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From Jesse <>
Subject Re: iOS: The future of whitelisting
Date Wed, 10 Apr 2013 20:44:02 GMT
I am completely in favor of removing whitelisting as well.  I believe it
gives developers a false sense of security.
imho the only sure way to protect access to the bridge is to only ever load
code that you control. We should be pushing developers towards

Some of the whitelist stuff should become redundant when we have things
like the Contact API moved into plugins.  ie. You can be absolutely certain
that no JS code is accessing the device's contacts if you do not include
the native pieces of the Contact API.


On Wed, Apr 10, 2013 at 1:23 PM, Brian LeRoux <> wrote:

> We recently moved to * by default to ease common userland woe. I'd be in
> favor of removal of whitelisting but I'm fairly certain that would be
> a controversial position!
> On Wed, Apr 10, 2013 at 11:38 AM, Kevin Hawkins <
>> wrote:
> > Hey all,
> >
> > Those of us who have been on the implementing and/or serious consumption
> > side of whitelisting for iOS—I've been on both at one time or
> another—know
> > how much work has gone into trying to make it a full-featured security
> > subsystem for the iOS version of the framework.  I want to share some
> > feedback based on my organization's experiences in implementation, and
> > hopefully spark some discussion about the future of whitelisting on iOS
> > (and maybe the platform as a whole).
> >
> > We're essentially running into insurmountable issues with whitelisting
> for
> > the use cases we're attempting, based on the overreach of the
> NSURLProtocol
> > approach to whitelist handling.  I say overreach because, in an ideal
> > world, Cordova should only ever care about safeguarding traffic destined
> to
> > go through the hybrid/native bridge.  This argument can be made for all
> > platforms, but the lack of granularity is most onerously overbearing on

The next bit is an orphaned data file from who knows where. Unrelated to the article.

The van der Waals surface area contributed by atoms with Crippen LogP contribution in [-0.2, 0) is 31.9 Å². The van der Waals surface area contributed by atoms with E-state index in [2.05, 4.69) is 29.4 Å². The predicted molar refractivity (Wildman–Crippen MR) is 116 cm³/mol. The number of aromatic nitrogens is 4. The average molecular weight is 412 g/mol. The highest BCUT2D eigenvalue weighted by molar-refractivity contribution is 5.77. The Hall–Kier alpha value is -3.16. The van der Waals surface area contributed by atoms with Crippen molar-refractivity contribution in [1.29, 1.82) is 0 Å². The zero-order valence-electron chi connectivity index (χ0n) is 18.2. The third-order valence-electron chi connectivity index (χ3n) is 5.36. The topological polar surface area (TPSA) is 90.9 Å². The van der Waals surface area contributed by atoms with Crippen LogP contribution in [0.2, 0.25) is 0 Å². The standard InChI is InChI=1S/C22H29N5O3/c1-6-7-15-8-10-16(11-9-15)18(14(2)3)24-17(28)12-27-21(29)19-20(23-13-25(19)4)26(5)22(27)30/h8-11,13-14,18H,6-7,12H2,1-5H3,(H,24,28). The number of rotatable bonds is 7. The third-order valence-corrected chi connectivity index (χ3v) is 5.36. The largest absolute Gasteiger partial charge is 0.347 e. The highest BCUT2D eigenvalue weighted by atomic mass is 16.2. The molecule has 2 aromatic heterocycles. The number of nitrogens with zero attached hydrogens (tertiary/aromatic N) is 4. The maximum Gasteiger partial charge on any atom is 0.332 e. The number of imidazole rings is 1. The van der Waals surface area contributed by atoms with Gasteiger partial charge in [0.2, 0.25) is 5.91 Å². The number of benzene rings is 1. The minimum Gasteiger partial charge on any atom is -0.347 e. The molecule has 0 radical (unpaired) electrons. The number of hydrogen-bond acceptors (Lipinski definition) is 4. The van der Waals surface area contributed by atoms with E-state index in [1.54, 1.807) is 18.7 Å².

> > iOS, which filters every HTTP(S) packet that goes through the app.
> >
> > Our requirements are very strict with regard to what's whitelisted to go
> > through the bridge.  But the bridge is conceptually the only thing we
> care
> > about, within that particular sphere of security.  We have a more relaxed
> > sphere of security for, say, <img src="" />, as
> the
> > threat vectors exposed through image rendering are considerably less than
> > malicious injected bridge code.
> >
> > Alas, we don't—and arguably never will—have that kind of granular control
> > in iOS, with the current implementation approach.  NSURLProtocol is
> simply
> > too broad-brush to meld into a granular approach for whitelisting.  The
> end
> > result is that we lose the ability to deliver a rich content experience
> > that leverages third party artifacts, because we're forced to go with the
> > sphere of security that gives us the highest scrutiny, across the board.
> >
> > We've been considering (very early phase) some alternative approaches to
> > managing whitelisting.  Our current thinking has been focusing on a
> > gatekeeper (on the native side) to the bridge itself.  This would enforce
> > some sort of contract between the hybrid and native side, to make a
> > determination of which traffic is authorized to specifically go through
> the
> > bridge.  I'm not sure what that contract looks like at this point, but
> > enforcement would be bridge-specific, and all other webview traffic would
> > otherwise behave as it would in a normal web application.
> >
> > I know from past discussions that many (most?) Cordova developers don't
> > generally use the whitelist, since their security concerns may not be as
> > great, and/or they exclusively host their app functionality locally to
> the
> > device, which allows them to essentially implement their own controls on
> > attack vectors through selective app content.  In our case, we're
> building
> > an enterprise platform where content could come from any number of
> sources.
> >  And whitelisting controls are not working for us.
> >
> > If there's a future for whitelisting in Cordova 3.0, I personally feel
> that
> > it needs to be revisited.  I'd be interested to hear thoughts from others
> > on their usage patterns, and responses to my concerns.
> >
> > Cheers,
> > Kevin
> >

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